Pat brings culture to support role

By Kate Reid, 15 August 2018 , Comments

Patrick McKechnie is a proud Wiradjuri man who has lived in Dubbo for over 20 years. For the past seven he has also been a Northcott support worker, using his Indigenous culture and his own experience with disability to support customers to achieve their goals and to access the community.

We caught up with Patrick to find out more about his work with Northcott and why his Indigenous heritage is so important to his role.

What attracted you to a career in the disability sector? 

I was born with hydrocephalus and Crouzon’s syndrome, which affects the sutures of the skull and results in malformation of the face. I was later diagnosed with severe hearing loss in both ears and spent most of my childhood undergoing specialised treatment in what was then known as Camperdown Children’s Hospital.

As I have spent most of my life in and out of hospital, I have always wanted to be a nurse to help others. I can empathise with how someone may feel and I can place myself in the other person’s shoes as I have been there myself.

What do you enjoy most about your job? 

Each day is different and I like the challenges involved when working with people with disability. It’s rewarding when you implement strategies to support someone with disability to achieve their goals and to be inclusive within society. I also enjoy supporting my work colleagues and educating others about the barriers people with disability come across within the community.

What is your greatest work achievement?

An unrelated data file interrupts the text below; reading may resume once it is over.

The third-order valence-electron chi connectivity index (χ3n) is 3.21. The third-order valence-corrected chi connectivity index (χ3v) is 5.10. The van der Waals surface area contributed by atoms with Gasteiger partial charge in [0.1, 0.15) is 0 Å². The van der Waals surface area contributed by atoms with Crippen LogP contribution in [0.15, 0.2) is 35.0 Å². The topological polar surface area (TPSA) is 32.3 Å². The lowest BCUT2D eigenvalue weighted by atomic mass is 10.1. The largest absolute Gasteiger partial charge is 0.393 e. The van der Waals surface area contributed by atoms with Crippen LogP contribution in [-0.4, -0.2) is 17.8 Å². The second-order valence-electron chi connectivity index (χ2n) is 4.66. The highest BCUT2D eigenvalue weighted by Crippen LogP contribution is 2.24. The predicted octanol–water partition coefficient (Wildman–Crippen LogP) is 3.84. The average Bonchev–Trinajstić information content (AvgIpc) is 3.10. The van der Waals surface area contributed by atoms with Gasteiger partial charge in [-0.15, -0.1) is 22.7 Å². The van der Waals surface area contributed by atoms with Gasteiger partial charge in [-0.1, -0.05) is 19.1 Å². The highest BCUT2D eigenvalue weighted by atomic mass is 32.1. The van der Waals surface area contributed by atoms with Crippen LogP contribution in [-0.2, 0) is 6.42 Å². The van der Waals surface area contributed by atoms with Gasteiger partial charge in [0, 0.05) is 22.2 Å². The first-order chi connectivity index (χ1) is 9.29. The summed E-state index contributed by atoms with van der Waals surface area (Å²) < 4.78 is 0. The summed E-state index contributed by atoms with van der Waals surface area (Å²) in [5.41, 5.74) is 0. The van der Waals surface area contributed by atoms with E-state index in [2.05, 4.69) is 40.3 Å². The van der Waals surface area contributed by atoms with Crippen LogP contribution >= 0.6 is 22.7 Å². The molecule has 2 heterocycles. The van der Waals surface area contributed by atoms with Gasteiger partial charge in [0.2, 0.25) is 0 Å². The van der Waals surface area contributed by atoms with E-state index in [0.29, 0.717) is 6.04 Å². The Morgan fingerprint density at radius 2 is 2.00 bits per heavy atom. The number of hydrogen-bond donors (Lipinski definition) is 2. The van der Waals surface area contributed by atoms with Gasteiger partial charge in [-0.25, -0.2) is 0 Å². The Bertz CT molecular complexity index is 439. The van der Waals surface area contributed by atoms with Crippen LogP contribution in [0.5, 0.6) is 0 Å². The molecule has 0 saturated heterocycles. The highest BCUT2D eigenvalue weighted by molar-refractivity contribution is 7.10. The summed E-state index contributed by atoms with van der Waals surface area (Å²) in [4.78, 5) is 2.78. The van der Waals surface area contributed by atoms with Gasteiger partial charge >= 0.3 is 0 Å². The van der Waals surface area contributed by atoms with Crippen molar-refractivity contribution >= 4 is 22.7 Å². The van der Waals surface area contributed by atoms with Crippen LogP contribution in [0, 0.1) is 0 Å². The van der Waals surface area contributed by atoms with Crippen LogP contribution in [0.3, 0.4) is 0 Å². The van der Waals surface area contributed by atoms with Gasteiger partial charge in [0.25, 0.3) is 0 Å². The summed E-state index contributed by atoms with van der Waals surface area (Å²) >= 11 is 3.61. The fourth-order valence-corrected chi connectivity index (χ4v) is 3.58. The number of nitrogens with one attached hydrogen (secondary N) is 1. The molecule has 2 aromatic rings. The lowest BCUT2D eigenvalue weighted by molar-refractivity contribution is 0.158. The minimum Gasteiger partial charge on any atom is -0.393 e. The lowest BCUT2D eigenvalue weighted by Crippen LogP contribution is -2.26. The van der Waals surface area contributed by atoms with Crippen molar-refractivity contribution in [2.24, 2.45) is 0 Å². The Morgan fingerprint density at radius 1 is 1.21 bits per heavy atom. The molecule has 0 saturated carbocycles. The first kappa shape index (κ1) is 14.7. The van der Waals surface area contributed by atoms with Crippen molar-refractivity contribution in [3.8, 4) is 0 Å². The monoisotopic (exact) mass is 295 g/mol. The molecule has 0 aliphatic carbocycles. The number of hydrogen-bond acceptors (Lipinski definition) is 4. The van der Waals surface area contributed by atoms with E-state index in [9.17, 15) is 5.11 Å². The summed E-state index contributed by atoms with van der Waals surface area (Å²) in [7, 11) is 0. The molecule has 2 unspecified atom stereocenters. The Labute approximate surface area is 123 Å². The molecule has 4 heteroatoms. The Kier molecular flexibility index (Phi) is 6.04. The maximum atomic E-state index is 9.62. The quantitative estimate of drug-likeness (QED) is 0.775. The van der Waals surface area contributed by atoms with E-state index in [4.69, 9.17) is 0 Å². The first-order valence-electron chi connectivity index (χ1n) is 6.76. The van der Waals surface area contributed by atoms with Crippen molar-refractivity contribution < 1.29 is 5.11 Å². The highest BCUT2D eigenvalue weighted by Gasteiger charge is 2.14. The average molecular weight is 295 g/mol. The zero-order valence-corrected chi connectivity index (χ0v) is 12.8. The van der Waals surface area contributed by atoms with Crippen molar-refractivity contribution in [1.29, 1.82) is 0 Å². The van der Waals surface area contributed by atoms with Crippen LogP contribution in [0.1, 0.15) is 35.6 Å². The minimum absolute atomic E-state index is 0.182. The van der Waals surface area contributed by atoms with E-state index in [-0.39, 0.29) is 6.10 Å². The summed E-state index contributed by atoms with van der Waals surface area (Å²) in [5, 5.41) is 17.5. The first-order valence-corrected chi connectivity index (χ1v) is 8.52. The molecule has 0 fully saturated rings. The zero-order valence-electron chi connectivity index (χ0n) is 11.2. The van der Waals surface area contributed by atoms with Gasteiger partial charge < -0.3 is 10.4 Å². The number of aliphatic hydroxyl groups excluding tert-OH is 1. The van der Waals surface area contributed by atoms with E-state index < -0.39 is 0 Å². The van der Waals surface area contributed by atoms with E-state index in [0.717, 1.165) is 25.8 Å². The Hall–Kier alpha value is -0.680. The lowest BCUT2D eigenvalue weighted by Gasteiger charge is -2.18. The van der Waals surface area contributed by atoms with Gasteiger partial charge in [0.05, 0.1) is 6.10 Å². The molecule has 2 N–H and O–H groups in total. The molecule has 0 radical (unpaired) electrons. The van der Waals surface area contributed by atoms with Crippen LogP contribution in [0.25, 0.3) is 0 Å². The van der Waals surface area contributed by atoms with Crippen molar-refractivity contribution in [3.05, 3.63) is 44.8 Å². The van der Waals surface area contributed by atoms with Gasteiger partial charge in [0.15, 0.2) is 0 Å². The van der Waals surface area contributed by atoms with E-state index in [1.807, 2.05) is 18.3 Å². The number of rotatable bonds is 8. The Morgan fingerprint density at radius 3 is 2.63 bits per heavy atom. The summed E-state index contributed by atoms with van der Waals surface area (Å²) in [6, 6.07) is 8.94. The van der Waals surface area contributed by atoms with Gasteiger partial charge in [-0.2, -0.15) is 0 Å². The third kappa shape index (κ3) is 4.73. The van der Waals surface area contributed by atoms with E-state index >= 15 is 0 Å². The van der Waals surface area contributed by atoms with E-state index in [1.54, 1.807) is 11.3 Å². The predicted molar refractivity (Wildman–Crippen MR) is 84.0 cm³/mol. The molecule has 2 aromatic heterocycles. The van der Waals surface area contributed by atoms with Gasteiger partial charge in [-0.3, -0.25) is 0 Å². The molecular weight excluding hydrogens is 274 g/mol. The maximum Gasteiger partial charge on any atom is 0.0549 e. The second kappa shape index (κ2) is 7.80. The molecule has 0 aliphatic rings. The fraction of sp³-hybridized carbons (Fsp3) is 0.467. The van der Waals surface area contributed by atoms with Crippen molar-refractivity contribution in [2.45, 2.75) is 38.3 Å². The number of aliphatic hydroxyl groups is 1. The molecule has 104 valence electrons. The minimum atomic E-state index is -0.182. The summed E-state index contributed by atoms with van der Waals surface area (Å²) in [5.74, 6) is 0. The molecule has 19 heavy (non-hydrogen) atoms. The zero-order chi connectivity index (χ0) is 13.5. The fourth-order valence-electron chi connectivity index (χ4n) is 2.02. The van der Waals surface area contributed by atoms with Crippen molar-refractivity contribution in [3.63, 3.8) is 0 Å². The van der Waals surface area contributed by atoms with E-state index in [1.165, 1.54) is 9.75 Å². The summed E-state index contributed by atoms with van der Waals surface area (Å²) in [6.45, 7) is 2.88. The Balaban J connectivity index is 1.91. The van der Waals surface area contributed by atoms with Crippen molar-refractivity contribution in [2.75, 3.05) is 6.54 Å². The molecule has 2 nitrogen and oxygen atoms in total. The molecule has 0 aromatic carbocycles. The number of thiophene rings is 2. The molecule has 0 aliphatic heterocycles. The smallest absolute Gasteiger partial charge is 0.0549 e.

I have many achievements that I am proud of where I have supported customers to be inclusive within society and to have a voice – that is, implementing strategies around the scope of the customer’s disability. In recognition of this, I received the Northcott Employee of the Month and Employee of the Year in 2013.

One of the customers I supported was a young man who didn’t know how to express his feelings. So I spent time with him and he now knows how to communicate using body language, emotions, facial expression and Auslan (sign language). He has also learnt how to respect other people in a group setting and in the community.

Being a young Aboriginal man from Wiradjuri country, I reconnected him to his Aboriginal culture where he was taught how to do traditional paintings by local Aboriginal Artist Lewis Burns, using symbols used by the Wiradjuri community which can be seen in artworks that are on display at Northcott Dubbo.

I like sharing my Aboriginal culture (Wiradjuri) with everyone and because of this I am part of the Reconciliation Action Plan (RAP) program within Northcott. I have also overcome my fear of giving speeches and now do the ‘Acknowledgement to Country’ at community events with the support of work colleagues, customers and their families. 

Why is it important for you to be able to share your culture with Northcott customers, staff and the community?

I think it is important to share our Aboriginal culture because people need to know the ‘why’ behind our respect for our country, and to understand our communities and traditions of living on the land. Trees are important as they mark our boundaries; provide shelter and food; can be used to make tools – such as spears or boomerangs, coolamon to carry things or didgeridoos and clap sticks for music for traditional ceremonies and to tell our stories in the form of dancing. Animals like the platypus were important as that is a sign of clean water and good food resources.

Our languages are also important. ‘Wiray Ngiyang, Wiray Maying’ means’ No Language, No People’ – if there is no people there is no culture.

 

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